Rare Celestial Sight: How to See the Zodiacal Light

Zodiacal Light
For the next two weeks, the faint glow of the zodiacal light may be visible in the eastern sky just before dawn. (Image credit: Starry Night Software)

What do the prophet Muhammad and Queen’s guitarist Brian May have in common? Look to the sky for the next two weeks for the answer: the zodiacal light.

The zodiacal light is a very rare astronomical phenomenon. It is important in Islam because Muhammad used it to describe the times of prayer. Rock guitarist Brian May of Queen, meanwhile, has a doctorate in astronomy for research into (you guessed it) the zodiacal light.

For the next couple of weeks, night sky observers will have an excellent opportunity to observe the zodiacal light.

We all know about the large bodies that make up the solar system: the sun, the planets and their moons, the asteroids and comets. But there is a lot of interplanetary matter which has never coalesced into large solid bodies.

This is mostly dust left over from the original nebula out of which the solar system formed, and it’s concentrated in the plane of the solar system, which is known as the ecliptic or zodiac.

At certain times of the year under certain conditions, this thin interplanetary dust can be seen with the naked eye, and the next two weeks present such an opportunity.

The first requirement for seeing the zodiacal light is an extremely dark sky. Its glow is much fainter than that of the Milky Way, so that, if you can’t see the Milky Way from your location, you can forget about seeing the zodiacal light.

The second requirement is that there be no moon in the night sky. That’s why the next two weeks are so important: the moon will be close to the sun or in the evening sky, leaving the morning sky moonless.

The third requirement is that the ecliptic, the line in the sky where the sun, moon, and planets move, be at a high angle to the horizon. This happens in February and March in the western sky after dusk, and in September and October in the eastern sky before dawn.

The sky map guide associated with this story shows the eastern sky at 5 a.m. local time this week. The Milky Way appears as a ghostly glow of distant stars rising vertically from the east-southeast horizon, marked by the bright stars Sirius and Procyon.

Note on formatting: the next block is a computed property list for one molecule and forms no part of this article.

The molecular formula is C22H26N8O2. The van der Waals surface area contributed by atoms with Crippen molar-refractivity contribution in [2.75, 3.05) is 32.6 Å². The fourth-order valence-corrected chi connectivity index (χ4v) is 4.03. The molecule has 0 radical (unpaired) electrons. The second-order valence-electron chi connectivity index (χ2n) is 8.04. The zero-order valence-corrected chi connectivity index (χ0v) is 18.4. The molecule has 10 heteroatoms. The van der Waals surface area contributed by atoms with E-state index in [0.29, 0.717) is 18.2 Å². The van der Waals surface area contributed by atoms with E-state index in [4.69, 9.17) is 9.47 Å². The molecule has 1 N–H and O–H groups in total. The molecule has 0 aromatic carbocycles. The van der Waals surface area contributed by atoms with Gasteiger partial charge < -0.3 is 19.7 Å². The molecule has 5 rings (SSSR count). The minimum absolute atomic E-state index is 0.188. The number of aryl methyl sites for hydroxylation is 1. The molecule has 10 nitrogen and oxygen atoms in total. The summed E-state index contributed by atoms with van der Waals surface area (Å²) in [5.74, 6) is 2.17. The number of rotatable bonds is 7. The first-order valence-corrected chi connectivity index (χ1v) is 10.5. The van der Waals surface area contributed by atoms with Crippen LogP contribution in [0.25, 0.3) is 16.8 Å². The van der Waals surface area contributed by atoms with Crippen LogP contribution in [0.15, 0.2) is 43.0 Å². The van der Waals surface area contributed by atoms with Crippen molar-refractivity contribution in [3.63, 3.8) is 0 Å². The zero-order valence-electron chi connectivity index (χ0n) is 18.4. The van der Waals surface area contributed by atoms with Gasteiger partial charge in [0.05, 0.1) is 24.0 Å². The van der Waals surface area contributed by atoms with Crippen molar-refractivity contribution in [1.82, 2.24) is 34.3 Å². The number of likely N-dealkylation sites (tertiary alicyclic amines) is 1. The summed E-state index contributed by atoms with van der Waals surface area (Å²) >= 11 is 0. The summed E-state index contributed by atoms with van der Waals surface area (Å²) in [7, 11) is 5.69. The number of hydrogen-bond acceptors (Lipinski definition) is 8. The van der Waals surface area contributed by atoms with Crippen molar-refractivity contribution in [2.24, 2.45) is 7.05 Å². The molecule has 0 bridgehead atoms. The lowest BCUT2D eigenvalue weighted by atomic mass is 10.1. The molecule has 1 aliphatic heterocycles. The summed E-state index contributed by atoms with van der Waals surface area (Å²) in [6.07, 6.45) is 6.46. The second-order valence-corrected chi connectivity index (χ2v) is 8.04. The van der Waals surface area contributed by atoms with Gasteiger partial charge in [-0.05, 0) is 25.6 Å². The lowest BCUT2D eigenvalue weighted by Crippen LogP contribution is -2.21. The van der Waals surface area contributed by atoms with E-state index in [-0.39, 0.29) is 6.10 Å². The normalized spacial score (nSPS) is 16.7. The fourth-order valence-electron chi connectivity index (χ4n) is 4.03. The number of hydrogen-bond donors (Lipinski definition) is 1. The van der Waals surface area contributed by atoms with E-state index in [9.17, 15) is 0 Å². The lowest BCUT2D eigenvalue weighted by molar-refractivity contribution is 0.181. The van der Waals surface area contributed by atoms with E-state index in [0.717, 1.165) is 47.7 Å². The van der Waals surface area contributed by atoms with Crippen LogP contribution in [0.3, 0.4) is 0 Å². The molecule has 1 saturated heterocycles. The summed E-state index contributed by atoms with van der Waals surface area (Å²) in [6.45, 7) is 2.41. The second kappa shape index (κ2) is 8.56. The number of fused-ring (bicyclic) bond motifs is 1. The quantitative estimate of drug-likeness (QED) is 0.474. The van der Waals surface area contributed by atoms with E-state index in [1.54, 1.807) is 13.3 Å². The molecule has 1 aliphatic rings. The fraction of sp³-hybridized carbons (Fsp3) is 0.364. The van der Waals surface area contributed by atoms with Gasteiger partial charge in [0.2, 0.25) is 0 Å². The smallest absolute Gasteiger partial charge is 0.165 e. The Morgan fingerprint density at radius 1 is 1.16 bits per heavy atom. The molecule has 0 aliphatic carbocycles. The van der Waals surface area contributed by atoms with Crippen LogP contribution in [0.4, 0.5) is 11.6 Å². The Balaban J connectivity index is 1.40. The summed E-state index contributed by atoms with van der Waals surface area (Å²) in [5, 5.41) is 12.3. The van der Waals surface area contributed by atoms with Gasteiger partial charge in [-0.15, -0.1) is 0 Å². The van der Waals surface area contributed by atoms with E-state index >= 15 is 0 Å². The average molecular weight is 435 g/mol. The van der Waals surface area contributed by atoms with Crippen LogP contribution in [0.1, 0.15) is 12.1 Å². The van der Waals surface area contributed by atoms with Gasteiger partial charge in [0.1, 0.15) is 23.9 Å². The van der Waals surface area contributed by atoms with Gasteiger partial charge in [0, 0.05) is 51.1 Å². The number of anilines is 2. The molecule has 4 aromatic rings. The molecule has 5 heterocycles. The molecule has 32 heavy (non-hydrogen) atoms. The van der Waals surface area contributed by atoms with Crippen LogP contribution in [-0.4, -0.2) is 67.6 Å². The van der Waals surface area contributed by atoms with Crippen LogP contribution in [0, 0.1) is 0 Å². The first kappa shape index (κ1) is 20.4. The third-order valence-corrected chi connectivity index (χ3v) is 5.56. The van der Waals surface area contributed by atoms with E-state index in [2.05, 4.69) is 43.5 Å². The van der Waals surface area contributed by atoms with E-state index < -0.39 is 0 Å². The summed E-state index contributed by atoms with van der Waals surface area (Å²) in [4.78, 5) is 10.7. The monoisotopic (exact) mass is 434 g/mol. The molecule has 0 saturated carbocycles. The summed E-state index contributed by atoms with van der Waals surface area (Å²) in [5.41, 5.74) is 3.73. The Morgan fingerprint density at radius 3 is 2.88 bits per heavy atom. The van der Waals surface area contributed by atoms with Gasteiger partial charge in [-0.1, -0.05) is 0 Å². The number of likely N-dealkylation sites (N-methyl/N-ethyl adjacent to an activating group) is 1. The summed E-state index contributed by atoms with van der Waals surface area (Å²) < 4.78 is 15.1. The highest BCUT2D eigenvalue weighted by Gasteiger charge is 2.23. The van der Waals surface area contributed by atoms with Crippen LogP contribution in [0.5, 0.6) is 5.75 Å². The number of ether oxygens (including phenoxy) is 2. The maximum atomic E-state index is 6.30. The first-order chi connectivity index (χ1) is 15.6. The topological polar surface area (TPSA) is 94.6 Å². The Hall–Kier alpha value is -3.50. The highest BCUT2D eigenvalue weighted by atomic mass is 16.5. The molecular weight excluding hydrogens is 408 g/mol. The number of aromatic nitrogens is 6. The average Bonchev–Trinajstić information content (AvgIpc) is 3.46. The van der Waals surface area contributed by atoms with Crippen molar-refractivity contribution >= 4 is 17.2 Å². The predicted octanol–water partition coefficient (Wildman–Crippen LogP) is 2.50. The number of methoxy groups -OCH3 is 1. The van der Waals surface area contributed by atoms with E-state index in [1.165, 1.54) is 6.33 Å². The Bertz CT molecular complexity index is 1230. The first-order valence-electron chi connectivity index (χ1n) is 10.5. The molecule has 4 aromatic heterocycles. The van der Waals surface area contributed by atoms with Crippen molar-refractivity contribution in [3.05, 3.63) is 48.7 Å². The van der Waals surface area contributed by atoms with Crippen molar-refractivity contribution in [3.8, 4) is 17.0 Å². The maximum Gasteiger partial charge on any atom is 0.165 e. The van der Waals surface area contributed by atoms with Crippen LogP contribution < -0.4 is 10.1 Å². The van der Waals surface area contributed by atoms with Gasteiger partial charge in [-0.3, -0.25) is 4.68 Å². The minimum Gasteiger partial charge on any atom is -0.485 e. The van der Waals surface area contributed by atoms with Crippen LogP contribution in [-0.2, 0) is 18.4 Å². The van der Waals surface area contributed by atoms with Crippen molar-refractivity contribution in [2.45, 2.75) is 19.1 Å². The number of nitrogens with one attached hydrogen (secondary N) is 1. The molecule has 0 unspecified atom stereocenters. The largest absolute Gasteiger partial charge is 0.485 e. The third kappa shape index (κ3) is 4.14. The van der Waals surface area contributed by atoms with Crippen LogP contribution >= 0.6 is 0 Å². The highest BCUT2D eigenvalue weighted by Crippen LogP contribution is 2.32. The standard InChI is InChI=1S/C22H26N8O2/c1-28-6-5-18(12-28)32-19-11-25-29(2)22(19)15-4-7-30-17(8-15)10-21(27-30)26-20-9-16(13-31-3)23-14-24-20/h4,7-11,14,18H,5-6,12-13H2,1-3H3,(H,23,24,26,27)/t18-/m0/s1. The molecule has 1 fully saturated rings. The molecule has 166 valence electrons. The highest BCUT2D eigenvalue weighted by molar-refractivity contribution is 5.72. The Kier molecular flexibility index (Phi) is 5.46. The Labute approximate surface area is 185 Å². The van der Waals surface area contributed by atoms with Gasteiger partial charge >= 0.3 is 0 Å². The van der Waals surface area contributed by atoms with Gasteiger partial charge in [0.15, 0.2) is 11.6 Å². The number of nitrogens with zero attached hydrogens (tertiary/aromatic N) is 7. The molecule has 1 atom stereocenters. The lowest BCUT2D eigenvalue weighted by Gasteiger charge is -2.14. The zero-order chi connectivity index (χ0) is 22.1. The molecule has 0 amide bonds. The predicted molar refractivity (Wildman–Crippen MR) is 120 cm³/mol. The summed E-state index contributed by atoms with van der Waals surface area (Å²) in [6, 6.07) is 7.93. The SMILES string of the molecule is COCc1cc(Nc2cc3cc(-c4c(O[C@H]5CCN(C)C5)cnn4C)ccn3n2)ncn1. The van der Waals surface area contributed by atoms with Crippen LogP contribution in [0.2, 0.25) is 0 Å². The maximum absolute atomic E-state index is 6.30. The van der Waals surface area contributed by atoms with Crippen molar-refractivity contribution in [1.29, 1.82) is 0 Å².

To the Milky Way's left, rising from the eastern horizon at an angle, will be the fainter glow of the sun reflecting off countless particles of interplanetary dust — the zodiacal light. It will follow the path of the ecliptic, marked by Venus and Regulus.

You can tell the difference between the zodiacal light and the Milky Way by its position in the sky, by its shape (conical or triangular, rather than a strip of equal width), and by its faintness.

To improve your chances of seeing the zodiacal light, be sure to give your eyes at least 20 minutes to adapt to the darkness.

For observers in the Southern Hemisphere, the months for best observation are reversed: Dawn in February and March, dusk in September and October.

This article was provided to SPACE.com by Starry Night Education, the leader in space science curriculum solutions. Follow Starry Night on Twitter @StarryNightEdu.

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Geoff Gaherty
Starry Night Sky Columnist

Geoff Gaherty was Space.com's Night Sky columnist and in partnership with Starry Night software and a dedicated amateur astronomer who sought to share the wonders of the night sky with the world. Based in Canada, Geoff studied mathematics and physics at McGill University and earned a Ph.D. in anthropology from the University of Toronto, all while pursuing a passion for the night sky and serving as an astronomy communicator. He credited a partial solar eclipse observed in 1946 (at age 5) and his 1957 sighting of the Comet Arend-Roland as a teenager for sparking his interest in amateur astronomy. In 2008, Geoff won the Chant Medal from the Royal Astronomical Society of Canada, an award given to a Canadian amateur astronomer in recognition of their lifetime achievements. Sadly, Geoff passed away July 7, 2016 due to complications from a kidney transplant, but his legacy continues at Starry Night.